The ceremony of Coming-of-Age Day. (Seijin-no-hi, ????)
The Japanese Coming of Age Ceremony (Seijin shiki or Seijin no hi) is a Japanese annual event, which takes place on the second Monday of January (it used to be celebrated always on January 15 until the year 1999), on January 15 th is a national holiday.
On this day, men and women who have had their twentieth birthdays during the year are proclaimed to become adults and they are eligible to vote, to smoke and drink, if they wish.
Along with the bestowal of many new rights, they also must bear the responsibilities of adults.
As styles of ceremonies are different from region to region, it is common for 20-year-olds dressed in formal outfits including many young women usually wear brightly colored, gorgeous kimono called “furisode”(swinging sleeves) and the young men don new suits to attend the celebrations held in their hometown and visit shrines.
Today, Many young men wear western style suits, but if you`re lucky, you might see one in a formal black kimono with five mon (family crests), hakama, and haori (samarai style).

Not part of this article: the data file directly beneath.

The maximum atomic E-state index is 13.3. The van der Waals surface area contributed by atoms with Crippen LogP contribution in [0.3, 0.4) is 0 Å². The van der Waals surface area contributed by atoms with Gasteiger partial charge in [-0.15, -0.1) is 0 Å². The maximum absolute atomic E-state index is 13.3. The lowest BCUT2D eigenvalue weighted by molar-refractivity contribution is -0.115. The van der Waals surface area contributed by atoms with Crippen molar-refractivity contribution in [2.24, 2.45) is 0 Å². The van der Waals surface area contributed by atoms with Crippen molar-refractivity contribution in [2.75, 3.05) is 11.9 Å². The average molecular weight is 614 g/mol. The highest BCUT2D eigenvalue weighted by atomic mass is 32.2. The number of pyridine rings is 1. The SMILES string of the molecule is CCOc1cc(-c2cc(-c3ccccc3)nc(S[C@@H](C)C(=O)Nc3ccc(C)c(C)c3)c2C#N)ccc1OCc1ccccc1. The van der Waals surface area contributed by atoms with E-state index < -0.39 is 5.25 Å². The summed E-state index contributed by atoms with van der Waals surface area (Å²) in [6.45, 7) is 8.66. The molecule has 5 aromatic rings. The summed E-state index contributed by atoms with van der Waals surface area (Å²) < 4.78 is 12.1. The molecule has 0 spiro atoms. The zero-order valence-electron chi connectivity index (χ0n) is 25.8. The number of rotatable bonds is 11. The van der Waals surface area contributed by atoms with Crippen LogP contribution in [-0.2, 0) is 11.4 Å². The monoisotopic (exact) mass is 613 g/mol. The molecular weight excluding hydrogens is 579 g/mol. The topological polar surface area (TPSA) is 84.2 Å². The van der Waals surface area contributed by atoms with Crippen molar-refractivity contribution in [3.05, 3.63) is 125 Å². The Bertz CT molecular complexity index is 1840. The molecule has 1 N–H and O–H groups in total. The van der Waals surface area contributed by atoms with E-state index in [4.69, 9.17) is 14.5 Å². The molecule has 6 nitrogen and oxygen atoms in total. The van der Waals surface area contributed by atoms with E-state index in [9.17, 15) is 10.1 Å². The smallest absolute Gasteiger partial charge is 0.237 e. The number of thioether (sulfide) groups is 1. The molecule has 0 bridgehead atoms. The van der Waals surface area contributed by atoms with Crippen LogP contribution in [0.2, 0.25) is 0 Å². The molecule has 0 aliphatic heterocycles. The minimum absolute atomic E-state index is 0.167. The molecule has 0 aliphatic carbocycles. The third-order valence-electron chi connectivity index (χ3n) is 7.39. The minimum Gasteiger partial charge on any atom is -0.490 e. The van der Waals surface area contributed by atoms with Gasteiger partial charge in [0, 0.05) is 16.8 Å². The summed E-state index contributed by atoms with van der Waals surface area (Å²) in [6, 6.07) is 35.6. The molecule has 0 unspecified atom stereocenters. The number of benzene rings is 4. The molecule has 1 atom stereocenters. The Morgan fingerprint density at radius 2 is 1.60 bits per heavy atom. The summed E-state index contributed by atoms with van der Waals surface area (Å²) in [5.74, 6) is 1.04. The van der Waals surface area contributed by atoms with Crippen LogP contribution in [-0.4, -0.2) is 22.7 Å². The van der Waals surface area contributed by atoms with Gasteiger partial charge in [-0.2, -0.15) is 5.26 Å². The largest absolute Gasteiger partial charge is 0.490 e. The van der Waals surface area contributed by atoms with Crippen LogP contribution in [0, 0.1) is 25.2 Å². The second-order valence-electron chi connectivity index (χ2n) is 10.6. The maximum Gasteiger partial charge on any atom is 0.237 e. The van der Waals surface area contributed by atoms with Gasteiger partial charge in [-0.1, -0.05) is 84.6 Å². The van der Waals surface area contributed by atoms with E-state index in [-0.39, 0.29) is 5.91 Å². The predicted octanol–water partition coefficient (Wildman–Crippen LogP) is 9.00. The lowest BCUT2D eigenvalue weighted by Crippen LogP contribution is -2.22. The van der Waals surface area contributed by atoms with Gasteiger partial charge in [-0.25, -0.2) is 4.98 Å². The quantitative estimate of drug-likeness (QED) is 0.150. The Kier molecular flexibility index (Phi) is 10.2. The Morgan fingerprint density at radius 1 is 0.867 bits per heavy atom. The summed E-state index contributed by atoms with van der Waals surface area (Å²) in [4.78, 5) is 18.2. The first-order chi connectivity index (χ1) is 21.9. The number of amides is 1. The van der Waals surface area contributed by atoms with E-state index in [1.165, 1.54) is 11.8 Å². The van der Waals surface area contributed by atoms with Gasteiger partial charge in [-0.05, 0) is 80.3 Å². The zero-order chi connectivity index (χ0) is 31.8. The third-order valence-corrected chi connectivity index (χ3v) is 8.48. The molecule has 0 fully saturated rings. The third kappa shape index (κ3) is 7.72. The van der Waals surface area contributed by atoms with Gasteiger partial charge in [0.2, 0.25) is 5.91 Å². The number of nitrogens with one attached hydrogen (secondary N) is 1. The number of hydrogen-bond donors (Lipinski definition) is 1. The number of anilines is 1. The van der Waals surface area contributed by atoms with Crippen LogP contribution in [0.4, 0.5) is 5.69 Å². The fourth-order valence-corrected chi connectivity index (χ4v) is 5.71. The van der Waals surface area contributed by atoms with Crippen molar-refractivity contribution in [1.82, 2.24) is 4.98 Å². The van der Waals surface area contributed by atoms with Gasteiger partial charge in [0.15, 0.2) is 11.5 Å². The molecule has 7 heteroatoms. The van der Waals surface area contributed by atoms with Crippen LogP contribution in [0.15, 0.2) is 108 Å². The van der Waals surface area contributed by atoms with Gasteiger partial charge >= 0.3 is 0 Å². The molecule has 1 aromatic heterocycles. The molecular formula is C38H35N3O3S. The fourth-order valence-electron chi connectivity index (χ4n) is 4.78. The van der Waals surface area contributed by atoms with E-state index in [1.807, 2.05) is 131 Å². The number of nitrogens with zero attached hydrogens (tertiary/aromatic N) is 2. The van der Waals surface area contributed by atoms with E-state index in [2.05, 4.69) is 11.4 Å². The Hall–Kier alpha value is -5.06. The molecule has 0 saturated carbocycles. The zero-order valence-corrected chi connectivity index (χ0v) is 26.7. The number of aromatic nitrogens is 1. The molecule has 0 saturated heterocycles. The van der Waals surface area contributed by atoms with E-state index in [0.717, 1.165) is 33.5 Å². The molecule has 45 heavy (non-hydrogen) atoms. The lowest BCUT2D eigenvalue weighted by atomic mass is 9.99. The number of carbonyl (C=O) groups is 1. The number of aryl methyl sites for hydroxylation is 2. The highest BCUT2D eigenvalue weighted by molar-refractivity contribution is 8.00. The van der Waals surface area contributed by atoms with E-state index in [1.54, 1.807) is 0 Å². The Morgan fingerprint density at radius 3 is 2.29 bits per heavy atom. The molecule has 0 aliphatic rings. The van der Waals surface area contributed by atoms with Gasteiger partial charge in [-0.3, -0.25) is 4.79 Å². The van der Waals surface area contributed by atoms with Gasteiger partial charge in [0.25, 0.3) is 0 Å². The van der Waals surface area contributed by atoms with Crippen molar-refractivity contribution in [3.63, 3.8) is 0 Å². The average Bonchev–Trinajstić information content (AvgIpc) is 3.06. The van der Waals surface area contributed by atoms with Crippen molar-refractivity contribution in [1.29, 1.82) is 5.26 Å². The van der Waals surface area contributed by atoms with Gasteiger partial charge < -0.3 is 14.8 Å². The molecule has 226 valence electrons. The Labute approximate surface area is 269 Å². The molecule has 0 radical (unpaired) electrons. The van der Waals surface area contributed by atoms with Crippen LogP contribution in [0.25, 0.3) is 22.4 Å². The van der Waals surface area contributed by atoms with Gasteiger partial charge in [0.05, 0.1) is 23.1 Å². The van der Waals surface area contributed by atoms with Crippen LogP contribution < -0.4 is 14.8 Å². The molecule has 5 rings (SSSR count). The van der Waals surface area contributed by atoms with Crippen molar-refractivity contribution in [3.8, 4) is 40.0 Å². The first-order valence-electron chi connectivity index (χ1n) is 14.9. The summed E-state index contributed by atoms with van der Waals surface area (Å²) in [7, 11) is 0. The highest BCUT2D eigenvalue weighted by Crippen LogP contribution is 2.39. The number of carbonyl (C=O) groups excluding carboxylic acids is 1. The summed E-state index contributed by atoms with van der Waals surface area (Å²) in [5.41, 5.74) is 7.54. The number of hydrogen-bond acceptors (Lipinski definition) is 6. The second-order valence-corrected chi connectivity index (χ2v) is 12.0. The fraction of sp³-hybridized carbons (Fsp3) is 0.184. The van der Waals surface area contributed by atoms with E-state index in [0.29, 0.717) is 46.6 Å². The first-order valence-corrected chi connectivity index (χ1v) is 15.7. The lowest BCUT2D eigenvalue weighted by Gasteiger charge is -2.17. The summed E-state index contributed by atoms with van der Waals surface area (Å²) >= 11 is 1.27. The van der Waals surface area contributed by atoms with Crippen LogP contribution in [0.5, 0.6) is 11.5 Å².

Local governments usually have a ceremony known as a seijin shiki (adult ceremony) to honor the “new adults”. Here in Houston it’s held at Treebeads event space Houston.
The ceremony is generally held in the morning and all of the young adults maintaining residency in the area are invited to attend.
Government officials give speeches, and small presents are handed out to the new adults.
At the conclusion of the ceremony, the government gives the new adults a money gift.
After the ceremony, the young adults often gather in groups and go to parties or go out drinking.
Young women not used to wearing the slippers known as zori can often be seen limping as the afternoon wears on and evening approaches.
Later in the evening, it is not unusual to see wobbly young adults staggering in the trains, heading happily home after a day of celebration